Today we continue to hear from Genesis about Noah and his ark. The ark, said the Fathers, foreshadowed the Church, the “barque of St. Peter.” Just as those who were in the ark were saved from the flood, so, too, those who are in the Church are brought into heaven. We should want the whole world in the boat for that reason. And life is better in the boat, anyway. A sad thing happens when people jump out of the boat, when they leave the Church. Jesus calls us fishers of men, to rescue the lost and sinking, to send out search parties. And to make a serious catch. Here’s a nice piece.
Jesus has something to say about hardened hearts in our gospel today. Hint: he doesn’t like them. And the first reading today says, “The LORD saw how great was man’s wickedness on earth, and how no desire that his heart conceived was ever anything but evil…” Today on Valentine’s Day we celebrate the heart and the love and mercy and grace it is capable of. What is your heart conceiving today?
“‘Am I my brother’s keeper?’ Yes.” – Fr. Christian Raab, OSB
Among my happy memories from the playground at St. Charles School during my elementary school days is foursquare. We had a lot of fun with foursquare, and sometimes you’d wait all recess in line it was so popular. There was one guy though, who will remain unnamed here. He was a friend of mine. Well, he was a friend before foursquare. He was infamous for making his own rules when he got to the king spot. All of the sudden, every rule you knew about foursquare was out the window. He would tell, “Cherry bomb” or “Around the World” or “Corners” or “Penguins” and a host of other things. Those were code words that meant new rules, changed rules, thrown out rules. I hated when people would do that! Why?? Because you don’t get to just make your own rules! Can you imagine if the rules of chess, or basketball, or football were just thrown out willy-nilly? If someone decided that the king in chess could all the sudden do what the queen could, or that a bishop could be a rook if he felt like one? It would be ridiculous. And we get that, mostly.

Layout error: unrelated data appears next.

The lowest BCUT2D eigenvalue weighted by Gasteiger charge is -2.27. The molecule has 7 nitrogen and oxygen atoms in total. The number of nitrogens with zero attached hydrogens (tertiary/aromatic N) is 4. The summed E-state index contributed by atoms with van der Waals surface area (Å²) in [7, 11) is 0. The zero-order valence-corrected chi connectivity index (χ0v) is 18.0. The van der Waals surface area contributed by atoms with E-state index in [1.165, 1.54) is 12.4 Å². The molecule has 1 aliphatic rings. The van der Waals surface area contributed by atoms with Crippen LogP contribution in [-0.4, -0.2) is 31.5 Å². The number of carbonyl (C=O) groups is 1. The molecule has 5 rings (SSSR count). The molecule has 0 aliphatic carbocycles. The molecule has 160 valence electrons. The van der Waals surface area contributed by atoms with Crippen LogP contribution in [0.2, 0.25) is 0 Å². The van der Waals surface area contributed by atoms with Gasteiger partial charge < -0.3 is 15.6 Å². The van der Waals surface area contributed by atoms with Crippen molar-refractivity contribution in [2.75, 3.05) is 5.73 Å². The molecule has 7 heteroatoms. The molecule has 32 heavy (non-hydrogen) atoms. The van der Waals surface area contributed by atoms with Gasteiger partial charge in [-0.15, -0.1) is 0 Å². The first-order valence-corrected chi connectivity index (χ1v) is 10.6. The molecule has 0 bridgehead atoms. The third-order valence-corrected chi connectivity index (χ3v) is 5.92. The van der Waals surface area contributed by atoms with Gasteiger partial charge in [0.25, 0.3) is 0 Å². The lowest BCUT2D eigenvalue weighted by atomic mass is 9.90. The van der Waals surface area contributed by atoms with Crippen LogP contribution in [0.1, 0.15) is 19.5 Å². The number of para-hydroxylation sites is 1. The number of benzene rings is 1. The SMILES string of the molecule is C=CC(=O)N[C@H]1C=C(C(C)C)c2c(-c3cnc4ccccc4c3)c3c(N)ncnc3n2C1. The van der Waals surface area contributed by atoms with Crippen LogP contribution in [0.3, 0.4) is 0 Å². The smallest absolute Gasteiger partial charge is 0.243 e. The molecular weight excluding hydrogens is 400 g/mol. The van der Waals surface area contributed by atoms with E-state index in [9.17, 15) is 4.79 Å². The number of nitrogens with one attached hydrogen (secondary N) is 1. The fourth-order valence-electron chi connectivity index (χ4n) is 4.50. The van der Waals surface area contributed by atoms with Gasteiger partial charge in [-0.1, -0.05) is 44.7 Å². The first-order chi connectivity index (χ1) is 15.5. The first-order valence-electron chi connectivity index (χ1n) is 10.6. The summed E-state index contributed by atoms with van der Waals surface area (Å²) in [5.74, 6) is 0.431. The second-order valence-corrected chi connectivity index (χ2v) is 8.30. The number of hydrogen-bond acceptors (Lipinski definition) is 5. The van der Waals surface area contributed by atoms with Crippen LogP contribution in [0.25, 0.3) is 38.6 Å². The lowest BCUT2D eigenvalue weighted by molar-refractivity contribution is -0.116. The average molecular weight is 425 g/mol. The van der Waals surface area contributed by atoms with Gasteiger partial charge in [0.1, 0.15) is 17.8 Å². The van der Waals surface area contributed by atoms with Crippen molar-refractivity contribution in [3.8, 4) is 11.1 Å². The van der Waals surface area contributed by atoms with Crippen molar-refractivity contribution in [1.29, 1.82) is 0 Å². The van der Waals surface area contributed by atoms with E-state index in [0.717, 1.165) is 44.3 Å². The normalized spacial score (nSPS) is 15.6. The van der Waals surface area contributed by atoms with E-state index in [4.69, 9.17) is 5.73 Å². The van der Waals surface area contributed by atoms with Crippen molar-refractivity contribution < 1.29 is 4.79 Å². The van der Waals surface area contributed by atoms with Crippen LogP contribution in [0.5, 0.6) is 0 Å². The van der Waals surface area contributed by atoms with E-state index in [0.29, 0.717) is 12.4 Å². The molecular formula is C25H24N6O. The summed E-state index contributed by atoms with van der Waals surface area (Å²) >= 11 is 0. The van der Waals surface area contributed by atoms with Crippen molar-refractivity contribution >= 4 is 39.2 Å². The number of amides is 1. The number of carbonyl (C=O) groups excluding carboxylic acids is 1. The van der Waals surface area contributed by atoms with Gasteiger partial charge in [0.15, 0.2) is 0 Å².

Today we continue hearing from the earliest pages of the bible. Even there, we see the cross. Today we hear of the pain of childbirth, the “thorns and the thistles.” I recall a homily in seminary from Fr. Ron Knott. He reminded us future priests that we ought to expect the cross in the priesthood. We don’t go in thinking it will all be green fields and flowers and nice things. There will be pain, there will be the cross. But if we go into it–whether it’s priesthood or marriage or some new job or ministry or whatever–if we go into the thing expecting the cross, then, when it comes, we are not caught off guard. Why? Because we knew the day would come for it. And God will take care not to let us collapse, as the text of our Gospel today assures.
Today we celebrate St. Scholastica, sister of St. Benedict. One of the most famous legends about St. Scholastica has to do with a dialogue she had with St. Benedict, wherein the two discussed many holy things all night long. Our alleluia refrain today is from Acts and references the dialogue we ought to have with the Lord Jesus: “Open our hearts, O Lord, to listen to the words of your Son.” And yet the first reading is about a different type of dialogue, a dialogue with the devil. He seduces Eve. Pope Francis today reminds us not to dialogue with the devil; the devil will likely win. Best to avoid him altogether and dialogue with the communion of saints, and with the Lord.